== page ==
We Could Plant a House, We Could Build a Tree – Kurt Cobain’s beautiful and tragic Lake Washington home

Visiting Kurt’s house in 2020 was a 26 year dream-come-true for me. I wrote about it briefly at the time, as part of a wider blog piece, but after going down a Nirvana rabbit hole today, I want to write about it again.

Kurt’s death remains one of the most impactful events in my life. The 90s had been gearing up to be a wonderful time of empowerment for young, creative people who didn’t quite fit into the mainstream. We could embrace our unique artistic visions, our average looks (‘I’m so ugly/ That’s okay, ‘cause so are you/ We broke our mirrors), and were learning to channel our anger and frustration into constructive endeavours. DIY culture made us all designers, producers and publishers. We could do anything, and we did. Gen X had a bright, bright future.

And then, suddenly, the party was over. With one tragic gunshot, Kurt reminded us that there was no point in even trying, that in the end, even our heroes would leave us, with no guide, no light, no hope. The cruel world would always win, and the gentle souls would always be crushed. 

Of course, this is not really the truth at all, but it really seemed it during those teenage dark days.

Kurt battled his demons long and hard until the sad day in April 1994 when they overwhelmed him. The saddest part of it all is that his depression was lying to him – we loved him and we needed him, and he should have stayed. Those of us who have struggled with suicidal depression know the truth, that the light is still there if you just hang on long enough to see it, but also that letting go is not a weakness.

Photo by Ewing & Clark, Inc

And so, despite the fact that Kurt lived at 171 Lake Washington Boulevard East for such a short time, and by all accounts, never felt at home there, I have always been drawn to the place where he left the world. I wanted to remember him and to acknowledge his struggles, and to show that we are here for him, even if far too late.

Kurt and Courtney bought the house in the early days of 1994, and Kurt died there just months later, barely knowing it as a home at all. Courtney continued to live there on and off for several years before finally selling in 1997. The greenhouse where Kurt died was demolished and later replaced with a basketball hoop.

The gates to the house, so familiar to fans everywhere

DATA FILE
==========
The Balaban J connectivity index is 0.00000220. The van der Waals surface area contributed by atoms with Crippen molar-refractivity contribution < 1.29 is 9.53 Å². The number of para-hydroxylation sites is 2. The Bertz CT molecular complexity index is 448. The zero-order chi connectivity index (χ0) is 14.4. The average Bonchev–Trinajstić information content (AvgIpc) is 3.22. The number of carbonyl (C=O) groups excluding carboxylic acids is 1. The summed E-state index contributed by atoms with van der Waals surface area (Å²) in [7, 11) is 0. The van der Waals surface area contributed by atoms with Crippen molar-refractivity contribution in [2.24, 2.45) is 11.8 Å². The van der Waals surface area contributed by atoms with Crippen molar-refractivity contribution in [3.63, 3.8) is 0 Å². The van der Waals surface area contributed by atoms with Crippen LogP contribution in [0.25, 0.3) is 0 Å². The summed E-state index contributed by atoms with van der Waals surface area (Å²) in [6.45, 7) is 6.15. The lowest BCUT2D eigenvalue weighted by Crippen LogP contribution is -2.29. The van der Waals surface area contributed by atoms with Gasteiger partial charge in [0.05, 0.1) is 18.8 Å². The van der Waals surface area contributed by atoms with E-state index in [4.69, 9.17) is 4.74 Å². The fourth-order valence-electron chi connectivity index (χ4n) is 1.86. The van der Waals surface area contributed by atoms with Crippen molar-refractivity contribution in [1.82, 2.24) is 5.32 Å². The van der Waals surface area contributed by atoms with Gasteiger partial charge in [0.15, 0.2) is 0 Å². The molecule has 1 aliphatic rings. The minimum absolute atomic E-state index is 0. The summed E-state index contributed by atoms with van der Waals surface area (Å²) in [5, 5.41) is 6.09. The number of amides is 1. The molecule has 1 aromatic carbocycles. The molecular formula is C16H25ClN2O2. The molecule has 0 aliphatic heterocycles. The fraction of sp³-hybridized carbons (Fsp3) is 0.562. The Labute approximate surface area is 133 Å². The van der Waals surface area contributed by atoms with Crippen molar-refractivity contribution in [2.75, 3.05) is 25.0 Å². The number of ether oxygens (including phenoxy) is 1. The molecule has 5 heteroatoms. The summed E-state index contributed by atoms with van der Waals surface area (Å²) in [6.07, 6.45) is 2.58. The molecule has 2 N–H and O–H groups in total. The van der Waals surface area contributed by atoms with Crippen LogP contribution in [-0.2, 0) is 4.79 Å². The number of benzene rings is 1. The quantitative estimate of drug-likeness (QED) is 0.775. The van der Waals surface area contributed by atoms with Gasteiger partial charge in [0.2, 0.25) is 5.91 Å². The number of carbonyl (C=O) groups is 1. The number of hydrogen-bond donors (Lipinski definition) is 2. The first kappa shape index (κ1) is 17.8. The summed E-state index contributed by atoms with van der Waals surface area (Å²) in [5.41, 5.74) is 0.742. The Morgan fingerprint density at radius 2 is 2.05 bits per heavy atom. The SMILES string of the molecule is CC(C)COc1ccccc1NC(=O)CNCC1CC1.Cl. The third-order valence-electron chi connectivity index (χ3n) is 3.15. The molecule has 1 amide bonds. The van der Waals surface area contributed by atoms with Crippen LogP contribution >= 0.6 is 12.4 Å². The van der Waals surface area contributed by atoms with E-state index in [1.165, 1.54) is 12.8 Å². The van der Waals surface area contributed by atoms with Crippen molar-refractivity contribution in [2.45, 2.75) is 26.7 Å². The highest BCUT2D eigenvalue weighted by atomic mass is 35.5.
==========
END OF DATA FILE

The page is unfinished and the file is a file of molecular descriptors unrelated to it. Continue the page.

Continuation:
My trip in 2020 was blessed with glorious sunshine, after days of relentless grey PNW rain. The house is very easy to find – just follow Lake Washington Boulevard along the coast until you come across it. As we passed Viretta Park, the tiny patch of green space next to the home, the MP3 player switched itself to Smells Like Teen Spirit! Such a weird coincidence! 

We had been unsure if there would be parking nearby, and would have been content just to drive by, but just around the corner is Denny Blaine Park, another tiny green space attached to a beach, and a few parking spots (probably private ones, but we risked it).  

Lake Washington from Denny Blaine Park

My first thought was that would have been the most perfect spot to bring up a child – quiet, safe, clean air, a beach just a couple of minutes’ walk away. I can just imagine the future Courtney dreamed of when she first found it.

Despite us clearly not being from such an affluent area in our beat-up car and old clothes, the neighbours we encountered were friendly and didn’t seem to mind us being there.

Lake Washington from Denny Blaine Park

The house itself isn’t easily viewed from the street, and for good reason. The owners are very private, and although fans will undoubtedly always want to visit the area, it is important to respect that privacy. We did walk up to the gates, and I collected a little pebble from the driveway (I always have a pocket full of stones, shells, acorns etc). 

I have found it very difficult over the years to find any photos of the interior of the house, even on the agent’s listings when the house was for sale. All we have are a few descriptions of its 4 bedrooms and 5 bathrooms, and this view from the master bedroom.

The view from the bedroom. Photo by Ewing & Clark, Inc

Mostly that day, we spent time in Viretta Park, from which the house is visible. A single lonely bench has become a memorial to Kurt, one I hope will never be removed. I feel most peaceful in nature, and so it felt appropriate to sit here among the trees and say a little prayer for him. It felt like a farewell to a lot of the feelings I have carried since 1994. 

Kurt’s bench

There were a few people around – a dog walker on the beach, a mother and child walking home, the gentle hum of a mower. It was the ideal of picturesque suburbia-on-the-sea. The whole street smelled like jasmine and magnolia. I didn’t want to leave.

Viretta Park

We climbed up the steps at the back of the park that also take you behind the house, and snapped a few photos of the upper windows, but honestly, there is not much to see at all. It’s just good to be there and to say goodbye.

We also spent time on pretty Denny Blaine Park beach, just sitting and watching the birds over Lake Washington. It was such a hot, bright day, unseasonably so for the first days of March, with the fresh smell of spring in the air, bringing new hope.

This water was visible to Kurt from the garage of his house, and I wonder if he could hear it that night. I would love to think that he saw one last beautiful Seattle sunset before he left the world. If only he had known that the brightest light of all was inside of him all along.

Denny Blaine beach

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